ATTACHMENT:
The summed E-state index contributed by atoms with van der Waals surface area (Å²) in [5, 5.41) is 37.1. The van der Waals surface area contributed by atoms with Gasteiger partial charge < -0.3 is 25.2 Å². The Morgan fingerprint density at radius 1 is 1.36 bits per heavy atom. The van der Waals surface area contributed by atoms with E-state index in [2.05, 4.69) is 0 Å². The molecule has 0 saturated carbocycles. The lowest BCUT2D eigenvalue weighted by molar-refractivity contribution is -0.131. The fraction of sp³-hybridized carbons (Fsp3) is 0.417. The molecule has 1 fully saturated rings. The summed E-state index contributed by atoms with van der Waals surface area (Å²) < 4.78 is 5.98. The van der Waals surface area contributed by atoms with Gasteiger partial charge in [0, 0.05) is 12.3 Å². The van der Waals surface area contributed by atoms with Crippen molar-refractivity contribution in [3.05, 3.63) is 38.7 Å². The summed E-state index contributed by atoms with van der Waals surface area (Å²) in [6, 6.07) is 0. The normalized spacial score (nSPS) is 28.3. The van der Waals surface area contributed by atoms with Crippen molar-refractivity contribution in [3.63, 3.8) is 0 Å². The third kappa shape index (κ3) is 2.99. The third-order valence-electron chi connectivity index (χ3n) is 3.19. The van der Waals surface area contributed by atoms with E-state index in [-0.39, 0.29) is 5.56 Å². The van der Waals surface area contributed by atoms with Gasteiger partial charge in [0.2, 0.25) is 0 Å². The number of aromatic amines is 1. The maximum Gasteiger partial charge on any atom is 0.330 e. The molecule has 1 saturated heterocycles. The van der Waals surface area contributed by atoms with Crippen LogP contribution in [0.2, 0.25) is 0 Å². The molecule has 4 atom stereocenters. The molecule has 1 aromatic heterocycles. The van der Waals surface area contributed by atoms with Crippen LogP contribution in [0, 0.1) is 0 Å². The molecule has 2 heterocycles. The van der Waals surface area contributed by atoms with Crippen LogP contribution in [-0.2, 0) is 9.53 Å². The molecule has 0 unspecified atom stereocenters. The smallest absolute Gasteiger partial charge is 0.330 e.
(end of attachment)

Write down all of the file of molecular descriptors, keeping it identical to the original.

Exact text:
The summed E-state index contributed by atoms with van der Waals surface area (Å²) in [5, 5.41) is 37.1. The van der Waals surface area contributed by atoms with Gasteiger partial charge < -0.3 is 25.2 Å². The Morgan fingerprint density at radius 1 is 1.36 bits per heavy atom. The van der Waals surface area contributed by atoms with E-state index in [2.05, 4.69) is 0 Å². The molecule has 0 saturated carbocycles. The lowest BCUT2D eigenvalue weighted by molar-refractivity contribution is -0.131. The fraction of sp³-hybridized carbons (Fsp3) is 0.417. The molecule has 1 fully saturated rings. The summed E-state index contributed by atoms with van der Waals surface area (Å²) < 4.78 is 5.98. The van der Waals surface area contributed by atoms with Gasteiger partial charge in [0, 0.05) is 12.3 Å². The van der Waals surface area contributed by atoms with Crippen molar-refractivity contribution in [3.05, 3.63) is 38.7 Å². The summed E-state index contributed by atoms with van der Waals surface area (Å²) in [6, 6.07) is 0. The normalized spacial score (nSPS) is 28.3. The van der Waals surface area contributed by atoms with Crippen molar-refractivity contribution in [3.63, 3.8) is 0 Å². The third kappa shape index (κ3) is 2.99. The third-order valence-electron chi connectivity index (χ3n) is 3.19. The van der Waals surface area contributed by atoms with E-state index in [-0.39, 0.29) is 5.56 Å². The van der Waals surface area contributed by atoms with Gasteiger partial charge in [0.2, 0.25) is 0 Å². The number of aromatic amines is 1. The maximum Gasteiger partial charge on any atom is 0.330 e. The molecule has 1 saturated heterocycles. The van der Waals surface area contributed by atoms with Crippen LogP contribution in [0.2, 0.25) is 0 Å². The molecule has 4 atom stereocenters. The molecule has 1 aromatic heterocycles. The van der Waals surface area contributed by atoms with Crippen LogP contribution in [0, 0.1) is 0 Å². The molecule has 2 heterocycles. The van der Waals surface area contributed by atoms with Crippen LogP contribution in [-0.2, 0) is 9.53 Å². The molecule has 0 unspecified atom stereocenters. The smallest absolute Gasteiger partial charge is 0.330 e.